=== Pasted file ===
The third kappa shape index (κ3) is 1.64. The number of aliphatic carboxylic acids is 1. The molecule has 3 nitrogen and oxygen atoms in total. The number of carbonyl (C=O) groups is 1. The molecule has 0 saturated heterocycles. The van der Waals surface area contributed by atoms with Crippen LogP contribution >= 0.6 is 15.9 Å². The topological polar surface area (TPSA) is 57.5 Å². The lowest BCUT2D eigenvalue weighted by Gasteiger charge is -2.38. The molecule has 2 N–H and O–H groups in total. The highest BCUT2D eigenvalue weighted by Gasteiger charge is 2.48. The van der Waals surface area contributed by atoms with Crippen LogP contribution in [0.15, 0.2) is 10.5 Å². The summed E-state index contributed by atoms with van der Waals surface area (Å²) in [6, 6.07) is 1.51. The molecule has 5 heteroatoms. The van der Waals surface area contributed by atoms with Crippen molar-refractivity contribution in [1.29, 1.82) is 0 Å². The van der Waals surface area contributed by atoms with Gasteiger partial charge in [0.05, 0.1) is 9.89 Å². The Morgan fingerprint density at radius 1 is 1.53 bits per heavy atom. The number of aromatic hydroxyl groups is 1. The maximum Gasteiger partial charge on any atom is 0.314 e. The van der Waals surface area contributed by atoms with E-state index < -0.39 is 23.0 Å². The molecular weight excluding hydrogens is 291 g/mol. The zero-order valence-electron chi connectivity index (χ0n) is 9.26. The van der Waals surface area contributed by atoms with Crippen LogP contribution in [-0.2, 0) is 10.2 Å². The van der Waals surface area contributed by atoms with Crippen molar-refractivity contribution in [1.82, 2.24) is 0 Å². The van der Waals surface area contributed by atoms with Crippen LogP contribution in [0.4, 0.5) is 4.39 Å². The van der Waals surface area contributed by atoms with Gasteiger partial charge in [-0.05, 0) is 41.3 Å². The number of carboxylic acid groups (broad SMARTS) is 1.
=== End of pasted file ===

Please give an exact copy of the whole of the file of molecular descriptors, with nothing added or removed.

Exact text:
The third kappa shape index (κ3) is 1.64. The number of aliphatic carboxylic acids is 1. The molecule has 3 nitrogen and oxygen atoms in total. The number of carbonyl (C=O) groups is 1. The molecule has 0 saturated heterocycles. The van der Waals surface area contributed by atoms with Crippen LogP contribution >= 0.6 is 15.9 Å². The topological polar surface area (TPSA) is 57.5 Å². The lowest BCUT2D eigenvalue weighted by Gasteiger charge is -2.38. The molecule has 2 N–H and O–H groups in total. The highest BCUT2D eigenvalue weighted by Gasteiger charge is 2.48. The van der Waals surface area contributed by atoms with Crippen LogP contribution in [0.15, 0.2) is 10.5 Å². The summed E-state index contributed by atoms with van der Waals surface area (Å²) in [6, 6.07) is 1.51. The molecule has 5 heteroatoms. The van der Waals surface area contributed by atoms with Crippen molar-refractivity contribution in [1.29, 1.82) is 0 Å². The van der Waals surface area contributed by atoms with Gasteiger partial charge in [0.05, 0.1) is 9.89 Å². The Morgan fingerprint density at radius 1 is 1.53 bits per heavy atom. The number of aromatic hydroxyl groups is 1. The maximum Gasteiger partial charge on any atom is 0.314 e. The van der Waals surface area contributed by atoms with E-state index < -0.39 is 23.0 Å². The molecular weight excluding hydrogens is 291 g/mol. The zero-order valence-electron chi connectivity index (χ0n) is 9.26. The van der Waals surface area contributed by atoms with Crippen LogP contribution in [-0.2, 0) is 10.2 Å². The van der Waals surface area contributed by atoms with Crippen molar-refractivity contribution in [1.82, 2.24) is 0 Å². The van der Waals surface area contributed by atoms with Crippen LogP contribution in [0.4, 0.5) is 4.39 Å². The van der Waals surface area contributed by atoms with Gasteiger partial charge in [-0.05, 0) is 41.3 Å². The number of carboxylic acid groups (broad SMARTS) is 1.